She noted that the new legislation means a lot more work for TRC, where they must adjust their training guide, retrain staff and volunteers, update a website and brochures. And she doesn’t expect this to be the last adjustment.

“We'll be spending the next two years waiting for the next changes,” she said.

Historic preservation changes

The bill also gives owners of historic properties more flexibility when making repairs and renovations.

“When it comes to historic preservation, we’re enabling and ensuring that a landlord, if they have a building that’s in a designated historic area, that they don't have to use historic materials to fix a building,” Craig said.

Using historic materials can be costly and Craig said giving property owners this option will make rental housing more affordable. However, local historic preservationists say that it will jeopardize the integrity of statewide preservation efforts.

"The bill will damage historic preservation around the state; how great the damage will be remains to be seen," Madison's Landmarks Commission Chair Stu Levitan said. 

Under the bill, owners would be allowed to use similar looking materials as long as an “ordinary observer” would not be able to tell a substantial difference when viewing the property from the center of a street next to the property.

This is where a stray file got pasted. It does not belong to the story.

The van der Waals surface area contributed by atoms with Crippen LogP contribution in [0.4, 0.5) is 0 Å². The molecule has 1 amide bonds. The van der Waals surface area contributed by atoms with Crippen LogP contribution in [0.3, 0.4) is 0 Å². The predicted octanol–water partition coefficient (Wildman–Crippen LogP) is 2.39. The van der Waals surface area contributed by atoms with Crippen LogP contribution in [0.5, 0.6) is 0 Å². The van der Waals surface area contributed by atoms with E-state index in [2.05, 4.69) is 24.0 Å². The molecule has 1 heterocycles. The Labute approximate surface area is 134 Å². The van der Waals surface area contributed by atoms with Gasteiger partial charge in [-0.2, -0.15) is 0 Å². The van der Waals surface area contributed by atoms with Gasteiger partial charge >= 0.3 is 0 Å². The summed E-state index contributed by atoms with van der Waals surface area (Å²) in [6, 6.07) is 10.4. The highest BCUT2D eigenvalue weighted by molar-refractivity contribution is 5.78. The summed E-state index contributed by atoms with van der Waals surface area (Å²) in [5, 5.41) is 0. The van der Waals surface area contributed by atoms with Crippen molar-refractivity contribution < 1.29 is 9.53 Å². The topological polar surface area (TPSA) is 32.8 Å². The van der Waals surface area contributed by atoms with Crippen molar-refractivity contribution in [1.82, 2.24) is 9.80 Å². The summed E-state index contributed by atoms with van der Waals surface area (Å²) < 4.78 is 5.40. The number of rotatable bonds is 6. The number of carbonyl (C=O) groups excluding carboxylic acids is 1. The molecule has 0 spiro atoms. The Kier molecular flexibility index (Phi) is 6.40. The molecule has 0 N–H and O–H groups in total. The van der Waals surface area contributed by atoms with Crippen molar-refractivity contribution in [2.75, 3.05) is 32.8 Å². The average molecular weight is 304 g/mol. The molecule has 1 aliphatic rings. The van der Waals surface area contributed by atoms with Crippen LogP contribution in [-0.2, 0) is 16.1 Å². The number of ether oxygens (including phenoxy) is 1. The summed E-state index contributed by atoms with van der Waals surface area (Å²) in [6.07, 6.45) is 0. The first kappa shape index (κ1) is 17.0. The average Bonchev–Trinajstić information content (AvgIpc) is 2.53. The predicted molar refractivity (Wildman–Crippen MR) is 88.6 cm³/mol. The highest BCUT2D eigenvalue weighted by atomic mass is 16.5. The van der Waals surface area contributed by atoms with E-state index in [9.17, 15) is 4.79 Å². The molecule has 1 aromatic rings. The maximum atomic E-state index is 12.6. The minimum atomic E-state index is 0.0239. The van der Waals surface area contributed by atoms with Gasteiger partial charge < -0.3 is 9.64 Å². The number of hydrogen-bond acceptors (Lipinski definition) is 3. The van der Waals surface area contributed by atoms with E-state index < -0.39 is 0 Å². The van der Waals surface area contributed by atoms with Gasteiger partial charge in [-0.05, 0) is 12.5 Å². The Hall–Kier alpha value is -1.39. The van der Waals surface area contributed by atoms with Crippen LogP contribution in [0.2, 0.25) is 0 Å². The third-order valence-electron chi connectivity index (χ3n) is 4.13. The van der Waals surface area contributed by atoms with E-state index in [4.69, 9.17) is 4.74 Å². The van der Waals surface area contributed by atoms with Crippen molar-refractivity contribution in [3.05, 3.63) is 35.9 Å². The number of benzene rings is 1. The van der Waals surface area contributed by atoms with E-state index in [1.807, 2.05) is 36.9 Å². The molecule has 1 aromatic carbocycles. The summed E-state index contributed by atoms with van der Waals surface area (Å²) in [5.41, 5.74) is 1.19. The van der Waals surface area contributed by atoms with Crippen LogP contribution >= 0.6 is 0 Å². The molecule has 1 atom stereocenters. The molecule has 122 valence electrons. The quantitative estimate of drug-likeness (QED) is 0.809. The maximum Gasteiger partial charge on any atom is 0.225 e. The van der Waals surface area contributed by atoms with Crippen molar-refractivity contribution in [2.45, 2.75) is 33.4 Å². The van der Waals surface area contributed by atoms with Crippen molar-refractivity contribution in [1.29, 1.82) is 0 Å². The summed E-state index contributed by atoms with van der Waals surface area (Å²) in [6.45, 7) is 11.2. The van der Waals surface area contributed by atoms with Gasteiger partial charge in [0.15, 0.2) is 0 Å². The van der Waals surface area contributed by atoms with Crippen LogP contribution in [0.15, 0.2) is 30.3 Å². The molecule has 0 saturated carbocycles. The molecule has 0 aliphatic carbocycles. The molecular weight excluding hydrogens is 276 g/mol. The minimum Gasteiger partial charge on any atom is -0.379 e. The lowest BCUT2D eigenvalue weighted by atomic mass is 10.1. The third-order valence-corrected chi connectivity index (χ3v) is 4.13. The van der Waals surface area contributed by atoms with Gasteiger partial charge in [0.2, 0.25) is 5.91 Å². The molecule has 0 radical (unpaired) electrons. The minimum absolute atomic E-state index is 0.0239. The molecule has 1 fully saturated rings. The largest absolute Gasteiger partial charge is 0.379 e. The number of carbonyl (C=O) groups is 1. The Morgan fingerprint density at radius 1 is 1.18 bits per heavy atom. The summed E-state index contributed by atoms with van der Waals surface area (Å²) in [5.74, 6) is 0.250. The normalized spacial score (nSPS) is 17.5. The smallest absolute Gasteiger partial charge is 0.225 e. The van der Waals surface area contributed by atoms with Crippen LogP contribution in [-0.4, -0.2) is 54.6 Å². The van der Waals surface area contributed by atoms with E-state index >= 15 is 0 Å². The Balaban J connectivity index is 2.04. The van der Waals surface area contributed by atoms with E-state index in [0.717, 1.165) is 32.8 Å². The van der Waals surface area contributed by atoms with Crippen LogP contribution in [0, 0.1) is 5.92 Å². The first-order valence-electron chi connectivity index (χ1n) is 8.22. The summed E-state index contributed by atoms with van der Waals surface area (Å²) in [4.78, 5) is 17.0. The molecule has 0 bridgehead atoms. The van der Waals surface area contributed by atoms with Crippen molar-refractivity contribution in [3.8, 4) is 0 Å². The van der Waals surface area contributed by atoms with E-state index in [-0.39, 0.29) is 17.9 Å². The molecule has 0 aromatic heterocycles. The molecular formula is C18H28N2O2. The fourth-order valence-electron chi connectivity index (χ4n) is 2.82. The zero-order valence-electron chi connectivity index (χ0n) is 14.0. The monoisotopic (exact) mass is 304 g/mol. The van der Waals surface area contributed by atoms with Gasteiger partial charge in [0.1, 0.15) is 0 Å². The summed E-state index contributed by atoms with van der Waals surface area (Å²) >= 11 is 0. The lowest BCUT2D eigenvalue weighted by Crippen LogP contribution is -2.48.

Kurt Stege, president of the Madison Trust for Historic Preservation, said in a blog post after the companion bill was introduced that it will lead to more vinyl siding, colored concrete and plastic shutters instead of clapboard, granite and limestone, and wood shutters.

“All of these differences in materials may be quite obvious when viewing a building from a sidewalk or driveway, especially if the observer is reasonably familiar with historic structures or general construction practices,” Stege said in the post.

City of Madison Preservation Planner Amy Scanlon said she has not yet worked through the details with the city attorney of how the bill would affect Madison. However, the timing of the bill aligns with the city’s efforts to review outdated historic ordinances.

“Luckily, the Historic Preservation Ordinance is in the process of being revised so we can accommodate any statute-related changes with that effort,” Scanlon said.